On the way back from a gig last Friday, I was lulled from my late-night subway stupor by a dude serenading straphangers with his 12-string. I had run into Darrell a handful of times before, occasionally sung him songs at his prodding, and always listened to his renditions with pleasure though he understandably never remembers me among the ocean of weary-faced New Yorkers he attempts to rouse with song. This time, he handed me his guitar and entreated me to sing some Beatles tunes together. A girl sitting across the subway, an invisible face only minutes before, joined in. Other subway riders looked up– pleased, irritated, or distracted.
It’s a pretty fantastic feeling to be making music off stage with someone you don’t know. In a city of invisible walls, it’s even more special to reach across and make an instantaneous, if momentary, connection with other human beings.
Karen Loew published this beautiful column today in The Atlantic on “How How Communal Singing Disappeared From American Life (And why we should bring it back)”.
The reasons why are legion. We are insecure about our voices. We don’t know the words. We resent being forced into an activity together. We feel uncool. And since we’re out of practice as a society, the person who dares to begin a song risks having no one join her.
This is a loss. It’s as if we’ve willingly cut off one of our senses: the pleasure center for full lungs and body resonance and shared emotion and connection to our fellow man.
The more I work in the music industry, the deeper I get into the craft of making music– which I love dearly– the more that I believe that the richest music lies not on stages and concert halls, not in headphones or subwoofers, but in the spontaneous joining of voices. For thousands of years before BMI and ASCAP, before sheet music, wax cylinders, the phonograph or the mp3, music existed as something possessed jointly by everyone in a community and open for anyone to participate in its creation.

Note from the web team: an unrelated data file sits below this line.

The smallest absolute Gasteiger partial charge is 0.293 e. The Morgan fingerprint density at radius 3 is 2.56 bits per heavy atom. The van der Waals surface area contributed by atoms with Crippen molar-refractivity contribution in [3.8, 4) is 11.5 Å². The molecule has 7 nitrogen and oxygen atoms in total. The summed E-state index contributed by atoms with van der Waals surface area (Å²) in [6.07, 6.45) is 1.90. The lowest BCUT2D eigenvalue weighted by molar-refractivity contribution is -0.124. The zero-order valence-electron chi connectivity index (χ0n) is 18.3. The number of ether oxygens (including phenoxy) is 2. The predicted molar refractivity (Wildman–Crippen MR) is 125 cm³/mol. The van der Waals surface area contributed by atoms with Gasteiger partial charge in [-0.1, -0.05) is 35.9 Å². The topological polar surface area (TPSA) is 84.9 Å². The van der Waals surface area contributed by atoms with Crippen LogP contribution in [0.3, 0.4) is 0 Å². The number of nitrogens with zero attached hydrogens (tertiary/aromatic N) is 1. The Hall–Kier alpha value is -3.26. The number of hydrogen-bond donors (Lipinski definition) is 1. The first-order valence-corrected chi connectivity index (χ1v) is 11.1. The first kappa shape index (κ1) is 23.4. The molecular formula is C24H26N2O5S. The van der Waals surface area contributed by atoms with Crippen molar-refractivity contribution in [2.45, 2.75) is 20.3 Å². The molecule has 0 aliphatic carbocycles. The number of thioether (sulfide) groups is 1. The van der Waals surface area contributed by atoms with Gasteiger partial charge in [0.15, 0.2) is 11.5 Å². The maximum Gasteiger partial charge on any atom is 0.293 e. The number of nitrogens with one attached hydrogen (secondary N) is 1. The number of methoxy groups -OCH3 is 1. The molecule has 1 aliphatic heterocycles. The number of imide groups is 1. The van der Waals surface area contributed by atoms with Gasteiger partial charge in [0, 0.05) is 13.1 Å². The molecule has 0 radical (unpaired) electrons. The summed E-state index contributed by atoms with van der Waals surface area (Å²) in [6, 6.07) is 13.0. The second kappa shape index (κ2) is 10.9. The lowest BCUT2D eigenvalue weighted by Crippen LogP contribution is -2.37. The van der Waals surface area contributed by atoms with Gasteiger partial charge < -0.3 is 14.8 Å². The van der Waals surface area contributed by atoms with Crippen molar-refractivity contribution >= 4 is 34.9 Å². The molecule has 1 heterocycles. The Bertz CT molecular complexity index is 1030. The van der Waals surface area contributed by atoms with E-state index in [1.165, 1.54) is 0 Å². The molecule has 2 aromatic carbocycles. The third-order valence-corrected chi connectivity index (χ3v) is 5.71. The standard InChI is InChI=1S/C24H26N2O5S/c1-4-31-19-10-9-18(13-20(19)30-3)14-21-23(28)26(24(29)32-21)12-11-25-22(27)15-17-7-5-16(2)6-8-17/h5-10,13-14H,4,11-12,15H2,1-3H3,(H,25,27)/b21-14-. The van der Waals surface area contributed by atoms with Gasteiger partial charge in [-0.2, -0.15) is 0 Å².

One of the (relatively few) places where this paradigm continues strongly is within Gospel music and churches of various denominations throughout the country. While pop artists are “dumbing down” their melodies and rhythms, simplifying their music in order to reach the widest potential audience, in churches, it is shocking and inspiring the number of non-musicians– “laypeople”, if you will– who feel so strongly attached to and participate in what is incredibly sophisticated, demanding music.
It’s not surprising, then, that gospel music has played an in-extractable role in the development of American music for at least the last century, and that churches have produced many of the best musicians and performers from Ray Charles to Aretha Franklin to Billy Preston to Chris Dave.
During a trip to South Africa last year, I had the great treat to meet Fatima Asmal-Motala, who graciously took me to visit a small Muslim after-school program in a Zulu “township” about half an hour outside Durban. The poverty was absolutely shocking: as far as the eye could see, slums thrust about on the sides of hills, people living in overturned shipping containers, walls thrown together from various discarded sources makeshift dwellings.
The real treat, however, was to get to hear the children, ranging from what might have been ages 7-15, sing devotional songs together in Zulu, English and Arabic. The sound of their voices together and the smiles on their faces were as inspiring as the desolate setting left me, a sheltered product of the first world, speechless.
In her article, Loew points out the few instances of its survival in American society, including during the seventh-inning stretch at baseball games:
Belting at baseball games is an example of something essential, Schmid said. “No one there is worried about whether they’re good enough. That’s a wonderful feeling—that’s what I think we need to restore. That sense that: I’m good enough. I’m a happy amateur singer. I’m just going to let it out.”
As I mentioned in my most recent post, along with the Clinton Curtis Band I’ve been selected by the U.S. State Department to embark on an American Music Abroad tour later in 2012 or 2013, during which we’re excited not only to propagate and provide a vessel for American folk music traditions, but also to engage with and learn from the communal music of wherever they choose to send us.
One other related aside– I recently got around to seeing Béla Fleck‘s 2008 film Throw Down Your Heart, in which he journeys through Africa in search of the roots and progeny of the banjo, performing with talented artists and folk musicians from a number of countries. Great music and inspiring fare from start to finish.